It is very difficult to find “success stories” from people who are not working for ex-gay ministries. These organizations do not keep statistics, nor do they provide proof that “hundreds of thousands” of people have changed, as they claim. Mostly, they rely on anecdotal stories by professional spokespeople. Unfortunately, even many of these individuals have later come out or had to step down after not living as advertised.

It is also very difficult to believe ex-gay stories of change because they use “name and claim” theology. In other words, new clients are instructed to say they have changed — even on their first day — in the hope God will reward them for their faith. To question whether change has occurred is said to show a lack of faith, thus the victim is always blamed when the miracle does not happen.

Why is the term “ex-gay industry used?
This term has to do with the convergence of ex-gay ministries, reparative therapists and the religious right. A lucrative working relationship has formed, where groups like Focus on the Family and Exodus International, make money off of promoting the idea of change.

A cottage industry now exists which includes an extravagant Focus on the Family sponsored traveling ex-gay road show, Love Won Out. Aside from profit, this unholy alliance seeks to work to lobby legislative bodies to pass anti-gay laws. They have opposed employment protections for GLBT people and even federal hate crimes legislation.

Are the ex-gay ministries targeting youth?
Exodus Youth is an expanding arm of Exodus International that has a $250,000 annual budget used specifically to target teenagers. Exodus Youth has array of trendy products and annual “Groundswell” conference.

Unfortunately, many youths are brought to ex-gay ministries against their will. In September 2006, Exodus closed an ex-gay youth boot camp in Memphis. It did so after a young man, Zach, blogged about his parents forcing him to attend. The negative media attention generated by Zach’ plea for help led to the program being discontinued.

Nonetheless, Exodus is expanding its youth services and many youths are still given the choice by their parents to attend ex-gay programs or to leave home. Exodus Youth takes advantage of desperate and vulnerable teenagers and can unnecessarily complicate the coming out process for both children and parents.

Don’t people have the right to try to change?
In America, people have the right to do whatever they want. However, ex-gay groups have a responsibility to tell the truth to their clients. Groups like Exodus and NARTH owe it to people — before they waste time and money — to consistently offer realistic expectations. They do not have the right to play semantic games with the meaning of “change” or offer promises they can’t deliver.

These organizations also should also stop the deceptive practice of using scare tactics to recruit new clients. They serially distort the lives of GLBT people and tell new recruits that coming out inevitably leads to AIDS, loneliness and unhappiness. Ex-gay organizations should let new clients know that if they come out they can lead healthy and happy, as well as rich and fulfilling lives.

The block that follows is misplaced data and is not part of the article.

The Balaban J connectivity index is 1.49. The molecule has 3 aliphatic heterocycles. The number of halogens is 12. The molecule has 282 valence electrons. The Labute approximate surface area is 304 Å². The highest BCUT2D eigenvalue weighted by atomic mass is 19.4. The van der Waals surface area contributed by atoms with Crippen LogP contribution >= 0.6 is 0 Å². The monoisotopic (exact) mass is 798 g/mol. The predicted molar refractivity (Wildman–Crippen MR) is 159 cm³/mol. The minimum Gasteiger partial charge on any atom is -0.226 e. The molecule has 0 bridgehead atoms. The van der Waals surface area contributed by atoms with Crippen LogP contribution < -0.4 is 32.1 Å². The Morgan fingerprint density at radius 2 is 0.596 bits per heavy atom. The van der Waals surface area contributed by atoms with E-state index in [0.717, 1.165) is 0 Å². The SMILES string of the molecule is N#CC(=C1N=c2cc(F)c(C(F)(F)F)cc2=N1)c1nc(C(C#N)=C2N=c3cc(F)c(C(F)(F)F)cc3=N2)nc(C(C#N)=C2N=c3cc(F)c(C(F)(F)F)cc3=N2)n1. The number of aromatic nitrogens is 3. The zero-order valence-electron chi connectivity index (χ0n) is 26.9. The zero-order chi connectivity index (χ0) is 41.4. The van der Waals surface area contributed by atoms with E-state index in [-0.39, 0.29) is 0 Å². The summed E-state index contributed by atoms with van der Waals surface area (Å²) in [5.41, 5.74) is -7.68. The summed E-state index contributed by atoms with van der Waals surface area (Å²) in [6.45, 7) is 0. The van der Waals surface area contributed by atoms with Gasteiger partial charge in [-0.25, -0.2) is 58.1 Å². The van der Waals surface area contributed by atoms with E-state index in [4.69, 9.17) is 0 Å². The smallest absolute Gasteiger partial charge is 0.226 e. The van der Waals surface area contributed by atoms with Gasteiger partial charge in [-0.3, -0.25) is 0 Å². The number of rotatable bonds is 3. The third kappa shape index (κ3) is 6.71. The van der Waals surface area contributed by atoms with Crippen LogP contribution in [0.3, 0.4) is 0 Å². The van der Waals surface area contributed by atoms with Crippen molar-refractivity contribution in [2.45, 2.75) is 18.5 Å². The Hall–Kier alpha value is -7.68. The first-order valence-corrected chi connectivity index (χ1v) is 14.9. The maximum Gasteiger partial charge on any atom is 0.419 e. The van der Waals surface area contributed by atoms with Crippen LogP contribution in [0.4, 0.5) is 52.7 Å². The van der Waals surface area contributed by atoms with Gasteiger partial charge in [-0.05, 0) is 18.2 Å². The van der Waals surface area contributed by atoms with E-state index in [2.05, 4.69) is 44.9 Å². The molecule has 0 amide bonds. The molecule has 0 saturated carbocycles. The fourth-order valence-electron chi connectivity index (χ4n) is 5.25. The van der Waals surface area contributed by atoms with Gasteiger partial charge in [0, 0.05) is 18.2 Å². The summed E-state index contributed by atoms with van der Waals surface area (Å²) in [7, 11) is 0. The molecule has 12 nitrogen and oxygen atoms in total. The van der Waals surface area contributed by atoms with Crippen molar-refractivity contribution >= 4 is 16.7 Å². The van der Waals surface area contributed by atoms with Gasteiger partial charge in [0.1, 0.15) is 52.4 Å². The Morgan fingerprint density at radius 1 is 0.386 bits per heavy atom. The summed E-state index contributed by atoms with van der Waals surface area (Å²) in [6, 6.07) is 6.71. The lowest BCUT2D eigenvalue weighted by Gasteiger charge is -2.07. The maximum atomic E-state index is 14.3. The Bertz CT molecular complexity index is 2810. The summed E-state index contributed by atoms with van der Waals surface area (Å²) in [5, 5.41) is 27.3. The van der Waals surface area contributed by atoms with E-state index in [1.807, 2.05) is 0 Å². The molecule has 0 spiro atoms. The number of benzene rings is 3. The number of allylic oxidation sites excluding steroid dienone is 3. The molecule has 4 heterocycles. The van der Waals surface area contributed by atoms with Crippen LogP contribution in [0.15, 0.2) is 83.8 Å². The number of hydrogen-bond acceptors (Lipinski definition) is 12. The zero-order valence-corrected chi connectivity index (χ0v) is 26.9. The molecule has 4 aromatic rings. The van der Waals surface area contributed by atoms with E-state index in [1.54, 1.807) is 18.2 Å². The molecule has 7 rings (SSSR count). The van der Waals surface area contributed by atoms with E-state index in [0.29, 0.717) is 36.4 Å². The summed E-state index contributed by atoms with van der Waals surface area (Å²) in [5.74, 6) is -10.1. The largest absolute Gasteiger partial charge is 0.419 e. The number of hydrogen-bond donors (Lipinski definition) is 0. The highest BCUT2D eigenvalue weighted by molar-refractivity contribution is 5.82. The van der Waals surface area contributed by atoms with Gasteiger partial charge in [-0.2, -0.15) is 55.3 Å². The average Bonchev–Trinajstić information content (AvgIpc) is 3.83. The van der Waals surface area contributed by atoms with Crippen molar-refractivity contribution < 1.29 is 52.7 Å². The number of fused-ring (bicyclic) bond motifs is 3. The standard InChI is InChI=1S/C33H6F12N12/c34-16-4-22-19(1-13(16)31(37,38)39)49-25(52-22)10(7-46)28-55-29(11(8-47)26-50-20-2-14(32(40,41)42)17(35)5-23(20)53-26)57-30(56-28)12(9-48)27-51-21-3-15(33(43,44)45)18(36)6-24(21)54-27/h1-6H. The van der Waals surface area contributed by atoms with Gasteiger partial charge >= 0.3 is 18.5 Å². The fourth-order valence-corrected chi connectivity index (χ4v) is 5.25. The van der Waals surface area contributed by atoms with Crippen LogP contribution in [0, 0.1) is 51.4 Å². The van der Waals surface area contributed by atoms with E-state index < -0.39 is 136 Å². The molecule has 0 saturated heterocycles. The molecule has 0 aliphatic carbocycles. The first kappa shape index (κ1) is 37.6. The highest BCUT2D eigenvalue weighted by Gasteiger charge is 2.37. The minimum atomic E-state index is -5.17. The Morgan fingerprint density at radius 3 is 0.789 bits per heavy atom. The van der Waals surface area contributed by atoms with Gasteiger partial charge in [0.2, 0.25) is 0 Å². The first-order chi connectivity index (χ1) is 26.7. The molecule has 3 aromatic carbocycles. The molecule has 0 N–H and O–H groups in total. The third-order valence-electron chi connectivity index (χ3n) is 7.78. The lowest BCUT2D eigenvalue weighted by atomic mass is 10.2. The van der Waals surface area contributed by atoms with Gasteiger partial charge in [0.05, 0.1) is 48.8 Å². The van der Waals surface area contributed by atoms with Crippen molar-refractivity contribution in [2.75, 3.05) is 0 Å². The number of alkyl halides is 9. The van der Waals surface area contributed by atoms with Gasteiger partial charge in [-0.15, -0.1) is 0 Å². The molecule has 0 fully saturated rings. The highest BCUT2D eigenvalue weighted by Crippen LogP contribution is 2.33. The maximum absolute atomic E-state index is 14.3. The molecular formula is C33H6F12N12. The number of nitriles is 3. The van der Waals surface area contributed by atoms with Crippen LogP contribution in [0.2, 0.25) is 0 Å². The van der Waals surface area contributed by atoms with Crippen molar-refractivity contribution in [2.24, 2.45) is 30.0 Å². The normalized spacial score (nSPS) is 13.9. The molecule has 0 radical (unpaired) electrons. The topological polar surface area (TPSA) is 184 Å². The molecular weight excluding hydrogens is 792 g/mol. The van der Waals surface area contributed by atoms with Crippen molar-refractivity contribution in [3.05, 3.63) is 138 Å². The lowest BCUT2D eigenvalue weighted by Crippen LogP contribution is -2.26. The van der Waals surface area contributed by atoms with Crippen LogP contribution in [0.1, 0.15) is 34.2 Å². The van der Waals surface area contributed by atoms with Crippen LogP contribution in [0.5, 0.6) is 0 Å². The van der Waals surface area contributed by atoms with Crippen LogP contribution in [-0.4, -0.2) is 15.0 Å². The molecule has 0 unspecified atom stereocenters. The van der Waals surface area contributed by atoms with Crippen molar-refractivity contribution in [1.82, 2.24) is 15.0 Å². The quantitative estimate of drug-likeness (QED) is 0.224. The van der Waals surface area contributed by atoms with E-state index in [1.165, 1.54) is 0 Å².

What about the Dr. Robert Spitzer study?
In 1973, Columbia University professor Robert Spitzer helped spearhead the removal of homosexuality as a mental disorder from the American Psychiatric Association’s Diagnostic and Statistical Manual. So, it was quite a media sensation when Spitzer unveiled a controversial new study in May 2001 suggesting that some very motivated homosexual study subjects provided by anti-gay organizations could switch sexual orientations.

Unfortunately, there were some serious methodological flaws in the study. These included:

  • Using subjects provided by anti-gay lobby groups (Still, it took him two years to recruit a mere 200 subjects)
  • His weak methodology centered on calling these handpicked subjects on the telephone to report if they had become heterosexual
  • Spitzer did not account for bisexuality
  • Spitzer did not include the vast majority of people who leave ex-gay programs dissatisfied
  • Spitzer failed to use physical tests to measure the veracity of his subjects’ statements or their sexual attractions.

To this day, right wing organizations use this study to say that all gay people can become straight through prayer and therapy. Dr. Spitzer, however, has quite a different message.

“If some people can change — and I think they can — it’ a pretty rare phenomenon,” he says. This is hardly a ringing endorsement for the ex-gay industry.

What can I do if ex-gay programs have hurt me?
There are many things you can do to help yourself and to ensure other people are not harmed. First, you receive personal support from Beyond Ex-Gay, which is an organization for ex-gay survivors. Second, if you would like to actively oppose these organizations, please visit www.TruthWinsOut.org.

You can also use this site to tell your story and share your experience. Additionally, you can videotape your story and send it in to Truth Wins Out. Finally, if you would like to seek legal recourse for the damage incurred, please contact Lambda Legal.